Story tellers are writers who wield their pens (er, or keyboards) with a brilliance and finesse that appears to defy logic and the writing rules in some cases. You’ve seen them. You know who they are. Wizards with a pen or keyboard is what we all aspire to become. But to reach that, or work toward that or to even know if that’s possible means understanding what makes a writer a writer.
Um, they write, right?
Okay, cheekiness aside, there are various schools of thought on this story tellers business. I’m in the camp that believe writers are born, not made. I’m not saying that there aren’t all varieties of great writers or writers who create inventive, complex and well-threaded yarns that leave you saying “Hey, that was damn good, I really liked that” when you finish reading a piece. That’s not what I’m talking about. There are tonnes of excellent, solid writers around this rock and they work hard at their profession every day. I’m talking about the other kind.
The natural story tellers. The wizards.
Natural story tellers may not always be the most technically perfect writer or have even been formally trained. But they have something else you can’t teach. The ability to infuse words with spirit. It’s the magic part. Don’t believe in magic in words? Shun you non-believer! Okay, you can stay. So how about I enlighten you, instead…
Story tellers and the history of spelling
Writing is the oldest form of magic. Honestly, it used to scare the pants off people. Hey, don’t take my word for it–look it up. Back when almost no culture on earth had a system of writing, of the ones that did, very few people were educated in it. People who knew how to write were revered and also feared, because they were considered magical persons. It’s where the belief in written spells having power arose. It wasn’t the words themselves people feared, but the skill of the ones wielding them.
To the uneducated, the perception of what happened when someone wrote was this… That these skilled people would take a thought or an idea that was inside their head, even the emotion that was tied to it, and then encapsulate it in a concrete form, in a word or multiple words. That concrete form could then be transported to another person, even a stranger, who would decode it on the other end, read the words, and in doing so would feel the same emotion that had been inside the writer, think the same thought that had been inside the writer’s head, before they captured it in that concrete form of written word. To affect another person at a distance, to manipulate their thoughts and emotions in that way was what gave rise to the belief that writing was a form of magic.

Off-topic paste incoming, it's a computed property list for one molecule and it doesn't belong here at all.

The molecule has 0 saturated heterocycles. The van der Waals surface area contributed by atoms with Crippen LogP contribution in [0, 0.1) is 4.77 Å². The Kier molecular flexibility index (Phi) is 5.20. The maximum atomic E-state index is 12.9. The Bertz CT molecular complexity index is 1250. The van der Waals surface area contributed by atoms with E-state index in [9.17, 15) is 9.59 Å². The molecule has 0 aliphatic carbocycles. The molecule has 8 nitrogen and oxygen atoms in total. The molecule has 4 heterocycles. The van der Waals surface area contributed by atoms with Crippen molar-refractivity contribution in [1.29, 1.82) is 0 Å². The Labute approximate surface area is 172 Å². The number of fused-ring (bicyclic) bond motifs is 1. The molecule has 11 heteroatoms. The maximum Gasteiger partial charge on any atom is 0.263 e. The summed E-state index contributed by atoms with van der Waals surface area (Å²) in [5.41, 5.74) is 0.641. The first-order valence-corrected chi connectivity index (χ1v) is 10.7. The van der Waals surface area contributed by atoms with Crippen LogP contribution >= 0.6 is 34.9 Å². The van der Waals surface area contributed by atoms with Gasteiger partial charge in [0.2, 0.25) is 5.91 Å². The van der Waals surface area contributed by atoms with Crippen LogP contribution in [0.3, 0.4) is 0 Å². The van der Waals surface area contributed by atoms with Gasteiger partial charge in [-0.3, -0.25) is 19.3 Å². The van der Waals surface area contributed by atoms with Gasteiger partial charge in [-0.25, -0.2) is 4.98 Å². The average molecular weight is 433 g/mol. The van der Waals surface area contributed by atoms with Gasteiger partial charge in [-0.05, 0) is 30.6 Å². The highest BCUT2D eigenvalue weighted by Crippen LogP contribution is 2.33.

When you think of it that way, it really is a lot like that, don’tcha think? This is what I’m talking about when I say writers are born not made. That there are scribes who definitely do a bang-up job, but then there are wizards, the story tellers who can tap into that magic dusted over words hocus-pocus and make you feel what they feel and see what they see. These guys are in another class.
I agree with Stephen King’s belief that a good writer can become great with practice, no question. But writing is an art form and just like any other art, there are practitioners and there are masters. Masters are born with innate ability, that something extra beyond techniques learned, beyond what thousands of hours of practice and polish can accrue. It’s that brilliant, natural and unteachable ability that sets them apart from the rest. It’s the part you can’t describe.
The magic part.
Scribes and Wizards – the difference between “writers” and story tellers
The difference between reading something written by a scribe as opposed to one these wizard story tellers? Okay, well it’s the difference between reading something from someone who’s a great writer and reading something that sucks you in so far you forget where you are, makes you cry when a character who feels like your best friend dies, makes you angry and yell unabashed in an empty room when the villain doesn’t get his comeuppance and then feel emotionally drained and yet strangely, deeply sated when it’s over. It’s the difference between a great book and a classic that’s enduring in its ability to affect people across decades and ages and never dulls with the passage of time. It’s what everyone who writes wants to produce, but few achieve.
There are a lot of people who call themselves “writers”, but to me, that title is right up there with “bard” and should be reserved for those with that natural born ability to affect people at a distance. To me, it’s really simple–there are people who write, the scribes, and then there are natural born writers, the story tellers and masters, the wizards. Just my personal opinion, but, then again, I’ve been called a giant snob and am perfectly comfortable with that. Really, I’m just very serious and careful and thoughtful about all artists and feel they deserve their proper credit and respect.
In an age where we have software that can help anyone produce just about anything artistic, I feel as though anyone who has that natural born ability in whatever their art might be needs to be defended. These things need to be said outloud and makes these subtle distinctions even more important.
Let’s remember, not everyone who produces artwork in Photoshop is an artist. Not everyone who captures images on their iPhone camera and puts it up on YouTube is a filmmaker. Not everyone who’s capable of writing a formula story using the Microsoft Word default thesaurus to expand their vocabulary is a writer.
Next time someone tells you they’re a writer, think about these things. Are they a scribe? Or are they one of the natural born story tellers, a wizard.